Sri Lanka

Floods: Don’t blame the rain, it’s our fault

May 27, 2017
In our editorial yesterday, the Daily Mirror highlighted the need to conserve water with the onset of the South West Monsoon and we also stressed that rain should not be considered as bad weather. But even a blessing could turn out to be a major disaster mainly because of the tens of thousands of water conservation Wewas being abandoned, the lack of proper drainage systems and the unauthorized constructions near canals and waterways among other problems. 
 
Persistent rains since May 18 and particularly heavy showers and landslides on Thursday night have left at least 65 people dead, more than 100 missing, hundreds injured and hundreds of thousands displaced in different degrees of despair and destitution. The Kelani River, the Kalu Ganga, the Gin Ganga and other rivers are rising not only because of the heavy rain but also because the major water reservoirs are overflowing and sluice gates have been opened sending more water into the rivers. Hundreds of thousands of families were yesterday plunged into uncertainty and fear, dreading a repeat of the catastrophe of May last year. 
 
 
Apparently learning from experience, the government has acted fast and deployed the police and the security forces for a full scale rescue and relief operation in several districts. But many analysts are asking why flood-protection action was delayed even while we had an extra long drought from 
last year.   
 
 
Yesterday, Megapolis and Western Development Minister Patali Champika Ranawaka ordered the destruction of illegal constructions that were blocking canals and waterways. He warned that the Kelani River water level was rising and there was a major flood threat in the Colombo city, Kolonnawa, Kaduwela, Wattala and Keleniya among other areas. The Land Reclamation and Development Corporation (SLRDC) was ordered to destroy the illegal constructions but again the valid question was why they waited to take action till disaster struck.   
 
 
Analysts also say that during the long drought little or nothing was done to clear a large number of polluted rivulets in Colombo and the suburbs.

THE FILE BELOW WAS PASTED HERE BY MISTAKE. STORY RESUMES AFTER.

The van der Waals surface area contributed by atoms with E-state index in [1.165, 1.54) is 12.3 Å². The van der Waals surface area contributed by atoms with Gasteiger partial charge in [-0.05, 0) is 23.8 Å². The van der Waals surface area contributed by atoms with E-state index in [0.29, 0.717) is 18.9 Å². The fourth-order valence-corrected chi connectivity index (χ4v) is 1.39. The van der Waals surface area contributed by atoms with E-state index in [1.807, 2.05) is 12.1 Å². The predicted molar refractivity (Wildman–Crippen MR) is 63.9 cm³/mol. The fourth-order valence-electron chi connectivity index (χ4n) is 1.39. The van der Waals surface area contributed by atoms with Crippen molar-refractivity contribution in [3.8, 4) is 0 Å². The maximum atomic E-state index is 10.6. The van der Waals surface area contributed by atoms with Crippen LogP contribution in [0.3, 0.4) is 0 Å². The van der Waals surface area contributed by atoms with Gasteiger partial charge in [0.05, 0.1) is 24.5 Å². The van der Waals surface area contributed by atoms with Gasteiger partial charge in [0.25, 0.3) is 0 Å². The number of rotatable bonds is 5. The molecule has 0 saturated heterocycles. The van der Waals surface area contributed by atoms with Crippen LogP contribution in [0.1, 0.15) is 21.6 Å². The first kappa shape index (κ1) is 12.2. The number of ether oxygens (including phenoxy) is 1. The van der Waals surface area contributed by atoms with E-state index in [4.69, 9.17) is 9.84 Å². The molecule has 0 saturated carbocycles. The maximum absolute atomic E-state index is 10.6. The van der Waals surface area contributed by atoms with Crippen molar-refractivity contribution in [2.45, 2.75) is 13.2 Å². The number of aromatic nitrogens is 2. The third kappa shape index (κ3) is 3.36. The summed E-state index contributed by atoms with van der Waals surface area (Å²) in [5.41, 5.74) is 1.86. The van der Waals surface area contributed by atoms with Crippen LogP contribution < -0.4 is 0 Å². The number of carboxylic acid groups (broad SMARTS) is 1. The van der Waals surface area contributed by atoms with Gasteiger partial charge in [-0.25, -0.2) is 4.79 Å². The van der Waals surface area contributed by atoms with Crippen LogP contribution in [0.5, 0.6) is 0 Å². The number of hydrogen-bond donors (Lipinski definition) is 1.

A related catastrophe is what we have done with our marshlands or wetlands. After the flood havoc last year, the Daily Mirror spotlighted how the construction of housing schemes and other buildings on what were once marshlands has contributed towards the calamity.   
 
 
According to global scientific analysts, when an area is flooded, wetlands act like a giant sponge. This is because the living plants and even the dead plants can absorb the extra water. By doing so, wetlands also help slow down the movement of the water to surrounding areas where people may have houses. So, having wetlands in areas where there is regular flooding may save our homes.   
Scientists say wetlands are important features in the landscape that provide numerous beneficial services to people, fish and wildlife. Some of these services, or functions, include protecting and improving water quality, providing fish and wildlife habitats, storing flood waters and maintaining surface water flow during dry seasons.   
 
 
These valuable functions are the result of the rare natural characteristics of wetlands. Wetlands are among the most productive ecosystems in the world, they are comparable to rain forests and coral reefs. An immense variety of species of microbes, plants, insects, amphibians, reptiles, birds, fish and mammals can be part of a wetland ecosystem.   
 
 
The microbes, plants and wildlife that inhabit the wetlands are part of the global cycles for water, nitrogen and sulphur. Scientists now know that atmospheric maintenance may be an additional wetlands function. Wetlands store carbon within their plant communities and soil instead of releasing it to the atmosphere as carbon dioxide. Thus wetlands help to moderate global climatic conditions.   
 
Far from being useless, disease-ridden places; wetlands provide values that no other ecosystem does. These include natural water quality improvement, flood protection, shoreline erosion control, opportunities for recreation and aesthetic appreciation and natural products for our use at no cost. Protecting wetlands can protect our safety and welfare. 
 
Daily  Mirror, May 27, 2017

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